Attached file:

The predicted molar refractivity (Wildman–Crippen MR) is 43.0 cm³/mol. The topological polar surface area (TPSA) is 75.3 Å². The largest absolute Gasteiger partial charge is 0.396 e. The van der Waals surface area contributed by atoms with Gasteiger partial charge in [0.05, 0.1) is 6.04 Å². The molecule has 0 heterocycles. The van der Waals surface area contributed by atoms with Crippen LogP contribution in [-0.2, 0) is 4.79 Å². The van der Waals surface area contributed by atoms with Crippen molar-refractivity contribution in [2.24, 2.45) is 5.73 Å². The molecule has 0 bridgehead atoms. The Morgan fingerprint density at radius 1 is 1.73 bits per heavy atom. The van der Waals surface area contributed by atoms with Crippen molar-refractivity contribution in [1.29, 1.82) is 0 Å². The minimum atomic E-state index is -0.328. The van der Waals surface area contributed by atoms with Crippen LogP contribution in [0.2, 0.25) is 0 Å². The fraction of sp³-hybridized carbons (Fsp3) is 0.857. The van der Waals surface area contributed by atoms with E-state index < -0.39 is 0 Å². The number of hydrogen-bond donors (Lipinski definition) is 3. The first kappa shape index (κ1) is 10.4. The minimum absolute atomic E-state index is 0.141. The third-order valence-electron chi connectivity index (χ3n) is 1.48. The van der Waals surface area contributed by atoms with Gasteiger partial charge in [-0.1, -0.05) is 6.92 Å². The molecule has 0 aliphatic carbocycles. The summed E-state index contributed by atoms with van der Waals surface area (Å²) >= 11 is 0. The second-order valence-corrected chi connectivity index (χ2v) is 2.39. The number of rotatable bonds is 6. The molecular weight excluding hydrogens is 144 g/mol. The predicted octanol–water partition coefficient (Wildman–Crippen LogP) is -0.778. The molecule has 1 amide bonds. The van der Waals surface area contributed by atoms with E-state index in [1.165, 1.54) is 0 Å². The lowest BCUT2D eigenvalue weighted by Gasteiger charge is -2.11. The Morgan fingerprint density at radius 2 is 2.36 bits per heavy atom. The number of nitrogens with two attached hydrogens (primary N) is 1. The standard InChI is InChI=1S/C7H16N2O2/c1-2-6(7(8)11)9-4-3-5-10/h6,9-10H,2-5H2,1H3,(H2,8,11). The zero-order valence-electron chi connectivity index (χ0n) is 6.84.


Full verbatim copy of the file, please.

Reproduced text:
The predicted molar refractivity (Wildman–Crippen MR) is 43.0 cm³/mol. The topological polar surface area (TPSA) is 75.3 Å². The largest absolute Gasteiger partial charge is 0.396 e. The van der Waals surface area contributed by atoms with Gasteiger partial charge in [0.05, 0.1) is 6.04 Å². The molecule has 0 heterocycles. The van der Waals surface area contributed by atoms with Crippen LogP contribution in [-0.2, 0) is 4.79 Å². The van der Waals surface area contributed by atoms with Crippen molar-refractivity contribution in [2.24, 2.45) is 5.73 Å². The molecule has 0 bridgehead atoms. The Morgan fingerprint density at radius 1 is 1.73 bits per heavy atom. The van der Waals surface area contributed by atoms with Crippen molar-refractivity contribution in [1.29, 1.82) is 0 Å². The minimum atomic E-state index is -0.328. The van der Waals surface area contributed by atoms with Crippen LogP contribution in [0.2, 0.25) is 0 Å². The fraction of sp³-hybridized carbons (Fsp3) is 0.857. The van der Waals surface area contributed by atoms with E-state index < -0.39 is 0 Å². The number of hydrogen-bond donors (Lipinski definition) is 3. The first kappa shape index (κ1) is 10.4. The minimum absolute atomic E-state index is 0.141. The third-order valence-electron chi connectivity index (χ3n) is 1.48. The van der Waals surface area contributed by atoms with Gasteiger partial charge in [-0.1, -0.05) is 6.92 Å². The molecule has 0 aliphatic carbocycles. The summed E-state index contributed by atoms with van der Waals surface area (Å²) >= 11 is 0. The second-order valence-corrected chi connectivity index (χ2v) is 2.39. The number of rotatable bonds is 6. The molecular weight excluding hydrogens is 144 g/mol. The predicted octanol–water partition coefficient (Wildman–Crippen LogP) is -0.778. The molecule has 1 amide bonds. The van der Waals surface area contributed by atoms with E-state index in [1.165, 1.54) is 0 Å². The lowest BCUT2D eigenvalue weighted by Gasteiger charge is -2.11. The Morgan fingerprint density at radius 2 is 2.36 bits per heavy atom. The number of nitrogens with two attached hydrogens (primary N) is 1. The standard InChI is InChI=1S/C7H16N2O2/c1-2-6(7(8)11)9-4-3-5-10/h6,9-10H,2-5H2,1H3,(H2,8,11). The zero-order valence-electron chi connectivity index (χ0n) is 6.84.